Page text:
We sued him; he sued us. The only issue to reach the Court of Appeal was whether the parodic memo was actionable. In a 2-1 decision, Div. Three of the Fourth District Court of Appeal held that a demurrer to Torres’s cause of action for libel, which was overruled, should have been sustained without leave to amend. Any judge reading the memo would surely realize it was a joke, Presiding Justice David Sills said in the majority opinion, announcing that a writ was granted. Summarizing the memo (which I wrote), Sills wrote:

“The memo bore the letterhead and seal of the superior court, and a facsimile of the initials stamp of Judge Ricardo A. Torres, who in July 1992 was the presiding judge of the Los Angeles Superior Court. The opening paragraph alluded to a characterization, evidently made in the pages of the Metropolitan News-Enterprise, of Torres as a ‘despotic twit,’ and from that leaped to the conclusion—by reference to the author’s ‘august status’—that copies of the newspaper could not be ‘permitted’ within the confines of the Los Angeles Superior Court.

“The memo next warned the judges of the superior court that there would be off-hours searches for copies of the Metropolitan News-Enterprise and ‘other contraband’ which would include inventories of the contents of the judges’ chambers. The memo advised judges and court employees to conduct their ‘amorous escapades’ at ‘off-site locations’ so as to avoid embarrassing those conducting the search.

“The memo next returned to the theme that the judges of the Los Angeles Superior Court were to avoid reading the Metropolitan News-Enterprise. It threatened them with reassignment—to be made by a call from the author on his ‘car phone’—to a distant court if they were caught reading the paper.

“The final paragraph of the memo ended on a crescendo of megalomania, in which the author declared a ‘court emergency’ and suspended the election of his successor. The final sentence dwelt on the heavy burden and ‘considerable personal sacrifice’ imposed on the author by this sua sponte power grab.”

Sills came to this conclusion: “It is unreasonable to believe that any judge appointed by any of California’s governors in this century would be so stupid as to seriously author such a memo.”

A dissent was penned by Justice Thomas Crosby (since deceased) who observed that “Los Angeles’ legal history does not lack for examples of the occasional judge gone off the beam.” Some one thus “might conclude Torres’ conduct revealed a character capable of creating a retaliatory memorandum” of the sort in issue, Crosby wrote.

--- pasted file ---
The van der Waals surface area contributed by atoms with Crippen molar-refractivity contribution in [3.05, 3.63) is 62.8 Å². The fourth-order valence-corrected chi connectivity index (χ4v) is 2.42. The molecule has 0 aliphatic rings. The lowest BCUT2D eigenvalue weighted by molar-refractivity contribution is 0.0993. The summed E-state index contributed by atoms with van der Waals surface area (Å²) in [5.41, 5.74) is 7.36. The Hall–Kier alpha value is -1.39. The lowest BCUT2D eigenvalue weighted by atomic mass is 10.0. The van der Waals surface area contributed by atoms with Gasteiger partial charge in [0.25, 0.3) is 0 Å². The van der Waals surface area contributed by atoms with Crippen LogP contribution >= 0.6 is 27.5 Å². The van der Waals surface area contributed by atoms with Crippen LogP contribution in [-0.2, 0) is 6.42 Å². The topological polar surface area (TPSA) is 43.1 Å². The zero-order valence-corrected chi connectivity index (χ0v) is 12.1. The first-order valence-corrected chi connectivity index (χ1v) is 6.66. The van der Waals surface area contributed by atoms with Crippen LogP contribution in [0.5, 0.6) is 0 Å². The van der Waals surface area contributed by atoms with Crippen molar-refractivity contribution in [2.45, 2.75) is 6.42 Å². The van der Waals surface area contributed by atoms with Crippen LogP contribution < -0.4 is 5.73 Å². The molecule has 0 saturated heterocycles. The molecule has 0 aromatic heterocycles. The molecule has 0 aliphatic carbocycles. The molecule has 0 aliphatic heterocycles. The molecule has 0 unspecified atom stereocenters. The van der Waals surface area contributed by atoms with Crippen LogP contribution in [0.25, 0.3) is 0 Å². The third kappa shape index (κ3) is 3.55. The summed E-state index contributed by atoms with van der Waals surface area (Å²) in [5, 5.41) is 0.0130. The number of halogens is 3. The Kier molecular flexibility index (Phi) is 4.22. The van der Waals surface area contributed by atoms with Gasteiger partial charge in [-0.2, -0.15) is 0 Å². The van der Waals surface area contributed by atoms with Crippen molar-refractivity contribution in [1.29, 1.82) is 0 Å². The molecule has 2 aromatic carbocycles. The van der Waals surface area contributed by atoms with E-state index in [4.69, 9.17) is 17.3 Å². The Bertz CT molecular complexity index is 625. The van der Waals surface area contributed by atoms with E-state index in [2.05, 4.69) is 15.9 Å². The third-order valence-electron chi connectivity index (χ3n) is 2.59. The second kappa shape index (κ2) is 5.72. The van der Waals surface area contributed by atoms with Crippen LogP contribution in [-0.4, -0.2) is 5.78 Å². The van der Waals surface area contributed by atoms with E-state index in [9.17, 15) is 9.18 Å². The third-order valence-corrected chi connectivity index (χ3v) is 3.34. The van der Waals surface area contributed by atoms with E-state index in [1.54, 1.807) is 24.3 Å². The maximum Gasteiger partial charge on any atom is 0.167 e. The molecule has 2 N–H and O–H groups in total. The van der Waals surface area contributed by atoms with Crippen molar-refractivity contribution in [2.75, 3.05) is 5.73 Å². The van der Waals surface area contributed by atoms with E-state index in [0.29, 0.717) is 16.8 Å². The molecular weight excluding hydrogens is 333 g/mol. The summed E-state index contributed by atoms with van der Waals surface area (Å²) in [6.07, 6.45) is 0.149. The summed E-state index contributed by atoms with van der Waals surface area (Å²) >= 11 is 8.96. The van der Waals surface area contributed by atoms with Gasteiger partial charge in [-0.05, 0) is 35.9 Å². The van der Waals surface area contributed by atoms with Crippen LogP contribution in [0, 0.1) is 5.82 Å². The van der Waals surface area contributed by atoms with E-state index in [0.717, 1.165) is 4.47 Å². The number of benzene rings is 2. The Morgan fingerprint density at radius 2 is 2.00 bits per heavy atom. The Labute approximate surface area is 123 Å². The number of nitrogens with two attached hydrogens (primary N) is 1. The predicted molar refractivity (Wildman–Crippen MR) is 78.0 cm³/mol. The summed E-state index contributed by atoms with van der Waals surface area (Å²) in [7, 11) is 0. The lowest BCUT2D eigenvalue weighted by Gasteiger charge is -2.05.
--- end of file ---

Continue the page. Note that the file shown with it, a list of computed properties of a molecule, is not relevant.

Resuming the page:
A portion of Crosby’s dissent was published in Harper’s; the opinion, itself, was depublished by the California Supreme Court; the case was settled, with the county paying.

Anyway, as I said, the whole thing was sparked by Torres causing the courts’ subscriptions to this newspaper to be slashed because we would not take orders from him concerning the content. Fortunately, a “despotic twit” like that does not often come into power.

But, alas, my daughter, Lisa Grace-Kellogg, has apparently encountered one. She owns some weekly newspapers, including the Compton Bulletin. And the mayor of Compton, Deputy District Attorney Eric Perrodin, has not been pleased by some of the coverage. Most recently drawing his ire was a report, based on documents obtained through a Public Records Act request, that a public relations consultant had overbilled the city for services.

Perrodin allegedly had a staff member telephone my daughter to threaten a cancellation of a city contract with her newspaper for legal advertising. That sort of threat does ring a bell.

The DA’s Office is conducting an internal investigation.

If Perrodin should go through with his threat, well, I have some memoranda of points and authorities from 1992 I’d be happy to supply my daughter.